It’s a smart move, because instantly, I get what Coda is and what they aren’t. If, in the future, I encounter the frustrating problem they solve, I’m likely to recall the visual branding and storytelling and think “what’s that company that hates this sheet/combines all the doc types into one?”
When you’re the market leader and everyone knows you, memorability isn’t all that important. Salesforce doesn’t need enemies anymore (remember when they used to run ads and make buttons that hated on software, though? Pretty darn memorable villain). When you’re a challenger brand, or challenging the existing way people solve a problem, villains are needed.
Whenever I talk about the power of villains and the beauty of making enemies, inevitably, someone asks:
“My company/client is a very conservative organization. What do you suggest we do to help them see the value here?”
I have terrible news.
Villains are not a good match for conservative organizations. That’s part of why they’re rarely employed by large organizations, whose fear of losing what they have exceeds any excitement about potential growth. My suggestion is to let challengers, upstarts, and more risk-embracing companies take on the politics of villainy.
If you’re going to employ villains in your marketing, I have a few suggestions:
- Don’t dip your toe in. Opposition to an idea, to competitors, to market forces, or existing conditions has to be authentic, and that means fully embracing the villain / hero positioning. You can certainly test out villains via social posts, articles, etc. But once you’ve settled on a position, it has to be clear and present throughout the marketing funnel (homepage, product copy, ads, etc.) or you won’t know if it’s working. These brand positioning concepts aren’t compatible with A/B testing methodologies where you can put a single sentence on one version of a pricing page to see if it brings conversion lift.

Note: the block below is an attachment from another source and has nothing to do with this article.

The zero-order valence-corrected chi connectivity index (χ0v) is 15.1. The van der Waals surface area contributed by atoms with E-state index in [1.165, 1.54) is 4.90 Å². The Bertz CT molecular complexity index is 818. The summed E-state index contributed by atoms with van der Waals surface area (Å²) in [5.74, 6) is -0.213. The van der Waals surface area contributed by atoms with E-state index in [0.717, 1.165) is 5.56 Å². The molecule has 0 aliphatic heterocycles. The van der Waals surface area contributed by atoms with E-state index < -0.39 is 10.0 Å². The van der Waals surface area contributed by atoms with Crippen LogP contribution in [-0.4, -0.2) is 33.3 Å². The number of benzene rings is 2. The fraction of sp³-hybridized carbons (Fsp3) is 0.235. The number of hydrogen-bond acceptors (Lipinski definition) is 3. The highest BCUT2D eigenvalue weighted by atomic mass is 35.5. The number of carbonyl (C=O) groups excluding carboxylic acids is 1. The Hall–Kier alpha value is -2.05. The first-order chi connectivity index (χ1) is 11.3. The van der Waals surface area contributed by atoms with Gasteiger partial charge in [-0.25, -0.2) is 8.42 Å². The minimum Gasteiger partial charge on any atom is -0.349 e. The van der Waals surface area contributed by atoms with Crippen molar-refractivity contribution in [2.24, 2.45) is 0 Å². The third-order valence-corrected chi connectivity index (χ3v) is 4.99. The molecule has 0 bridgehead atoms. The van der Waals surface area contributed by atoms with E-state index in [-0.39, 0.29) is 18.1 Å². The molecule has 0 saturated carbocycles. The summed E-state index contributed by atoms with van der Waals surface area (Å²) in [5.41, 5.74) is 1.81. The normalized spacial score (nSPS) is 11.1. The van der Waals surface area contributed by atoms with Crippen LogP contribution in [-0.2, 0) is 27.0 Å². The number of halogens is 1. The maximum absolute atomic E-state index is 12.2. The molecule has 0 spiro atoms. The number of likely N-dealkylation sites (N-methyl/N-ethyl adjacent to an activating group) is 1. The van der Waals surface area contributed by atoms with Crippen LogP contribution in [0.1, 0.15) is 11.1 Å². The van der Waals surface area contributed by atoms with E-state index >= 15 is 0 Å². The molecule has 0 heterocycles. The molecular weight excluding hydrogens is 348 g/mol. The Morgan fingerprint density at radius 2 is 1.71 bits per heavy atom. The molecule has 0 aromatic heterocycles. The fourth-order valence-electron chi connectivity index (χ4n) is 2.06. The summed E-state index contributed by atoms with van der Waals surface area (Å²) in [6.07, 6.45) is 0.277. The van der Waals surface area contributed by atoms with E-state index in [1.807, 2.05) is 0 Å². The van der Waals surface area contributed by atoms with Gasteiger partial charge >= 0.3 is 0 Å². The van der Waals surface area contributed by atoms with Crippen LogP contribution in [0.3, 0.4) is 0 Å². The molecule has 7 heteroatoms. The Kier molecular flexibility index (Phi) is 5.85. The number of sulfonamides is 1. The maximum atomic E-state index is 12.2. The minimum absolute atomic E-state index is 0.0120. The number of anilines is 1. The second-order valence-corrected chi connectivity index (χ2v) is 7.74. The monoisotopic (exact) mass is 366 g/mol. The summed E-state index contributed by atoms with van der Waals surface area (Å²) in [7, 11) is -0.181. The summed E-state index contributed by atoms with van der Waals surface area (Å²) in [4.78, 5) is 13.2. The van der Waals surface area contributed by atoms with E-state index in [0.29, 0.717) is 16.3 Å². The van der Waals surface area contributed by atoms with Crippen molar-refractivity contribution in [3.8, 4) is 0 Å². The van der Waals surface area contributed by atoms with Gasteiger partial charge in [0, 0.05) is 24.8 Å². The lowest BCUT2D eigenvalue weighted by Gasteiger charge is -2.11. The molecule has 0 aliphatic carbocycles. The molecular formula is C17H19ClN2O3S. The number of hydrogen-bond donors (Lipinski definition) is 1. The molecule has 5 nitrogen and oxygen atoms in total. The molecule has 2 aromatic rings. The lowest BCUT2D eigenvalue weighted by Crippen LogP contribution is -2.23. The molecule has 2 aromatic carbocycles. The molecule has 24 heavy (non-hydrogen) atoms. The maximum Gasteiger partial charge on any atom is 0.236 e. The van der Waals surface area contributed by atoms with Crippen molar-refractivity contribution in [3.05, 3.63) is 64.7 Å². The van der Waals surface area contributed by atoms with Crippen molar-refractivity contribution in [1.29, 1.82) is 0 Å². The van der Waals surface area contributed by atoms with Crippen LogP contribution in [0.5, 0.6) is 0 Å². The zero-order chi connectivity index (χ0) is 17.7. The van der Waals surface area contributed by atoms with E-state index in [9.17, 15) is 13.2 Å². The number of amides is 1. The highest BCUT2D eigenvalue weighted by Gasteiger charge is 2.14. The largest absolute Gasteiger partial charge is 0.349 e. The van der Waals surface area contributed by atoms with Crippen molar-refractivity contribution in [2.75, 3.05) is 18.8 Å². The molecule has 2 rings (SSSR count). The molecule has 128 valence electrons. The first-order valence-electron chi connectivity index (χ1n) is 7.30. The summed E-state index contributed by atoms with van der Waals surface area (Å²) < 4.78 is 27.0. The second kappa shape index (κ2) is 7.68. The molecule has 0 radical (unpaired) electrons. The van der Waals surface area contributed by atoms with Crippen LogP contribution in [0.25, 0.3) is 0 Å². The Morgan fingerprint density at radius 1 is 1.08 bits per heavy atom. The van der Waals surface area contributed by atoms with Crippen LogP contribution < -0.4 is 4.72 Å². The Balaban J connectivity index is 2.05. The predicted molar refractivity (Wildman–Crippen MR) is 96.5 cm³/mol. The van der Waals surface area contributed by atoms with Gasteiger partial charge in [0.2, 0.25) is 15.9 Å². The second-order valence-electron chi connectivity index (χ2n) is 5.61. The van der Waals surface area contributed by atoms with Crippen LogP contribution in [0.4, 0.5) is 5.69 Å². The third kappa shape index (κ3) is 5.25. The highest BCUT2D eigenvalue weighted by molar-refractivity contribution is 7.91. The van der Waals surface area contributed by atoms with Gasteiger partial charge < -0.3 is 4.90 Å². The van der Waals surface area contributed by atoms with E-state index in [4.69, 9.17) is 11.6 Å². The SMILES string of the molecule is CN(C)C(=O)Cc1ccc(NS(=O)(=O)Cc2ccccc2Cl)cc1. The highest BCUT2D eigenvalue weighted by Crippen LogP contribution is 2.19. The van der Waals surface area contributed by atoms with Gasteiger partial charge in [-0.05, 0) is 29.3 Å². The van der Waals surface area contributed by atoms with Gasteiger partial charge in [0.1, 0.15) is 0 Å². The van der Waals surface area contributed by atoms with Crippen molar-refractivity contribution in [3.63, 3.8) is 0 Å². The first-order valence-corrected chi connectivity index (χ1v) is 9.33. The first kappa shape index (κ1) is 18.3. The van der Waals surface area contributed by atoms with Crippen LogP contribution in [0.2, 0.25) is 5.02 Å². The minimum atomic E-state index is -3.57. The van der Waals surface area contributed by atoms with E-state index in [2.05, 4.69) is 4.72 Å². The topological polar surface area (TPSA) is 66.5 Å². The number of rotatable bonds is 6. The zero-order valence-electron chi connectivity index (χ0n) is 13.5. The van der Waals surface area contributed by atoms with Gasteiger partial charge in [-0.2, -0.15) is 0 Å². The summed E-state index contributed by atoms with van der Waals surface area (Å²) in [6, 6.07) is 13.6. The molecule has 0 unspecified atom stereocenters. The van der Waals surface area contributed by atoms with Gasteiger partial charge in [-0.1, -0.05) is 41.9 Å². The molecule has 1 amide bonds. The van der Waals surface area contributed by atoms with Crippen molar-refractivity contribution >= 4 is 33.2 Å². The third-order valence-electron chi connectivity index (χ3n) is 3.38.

- Use your villain everywhere. Talk about them on podcasts, put them on your homepage, use them in your ads, on your product copy, on the box your product comes in (if you have one). Villains are either central to your story, or they’re ancillary and probably not worth using.
- Pick a villain that some people like. You know what’s boring? A villain everyone hates. They don’t inspire passion or conflict. They aren’t memorable because they’re not complex or regularly present. Even Combustion’s overcooked food and overly-simplistic competitor thermometers have their ardent defenders (just see the replies to my tweet about ’em). The only exception I’d make is for Comcast 😉
Here at SparkToro, we take aim at villains all the time. The biggest two are:
- The Google/Facebook marketing duopoly. I’ve given a dozen presentations casting these two behemoths as the bad guys. We rail against them on our homepage, in our intro video, in our blog posts and case studies. Millions of marketers make a living from and love advertising on these platforms. But we believe their stranglehold on the ecosystem is a bad thing, and one we’re willing to fight against vocally. That story helps make SparkToro memorable.
- Manual audience research. It’s just plain dumb how hard it is to solve questions like “what podcasts do civil engineers listen to most?” or “what hashtags do professional photographers in California use most?” Before SparkToro existed, those were months-long processes that probably involved a pair of fulltime web-scraping engineers working with a growth-hacker-ish marketing person. That process is the bad guy. And it’s such a big bad guy that millions of marketers and companies who’d benefit from answering those questions don’t even try to ask them. Making SparkToro’s fight against this evil villain memorable is how we build an exciting company.
Do we create detractors as well as supporters in this process? Yes.
Does that conflict create exactly the kind of marketing memorability, messaging, and problem-solution-association we’re aiming for? Also yes.
Go ahead, friends. Try it. You might find that having bad guys in your marketing isn’t so bad.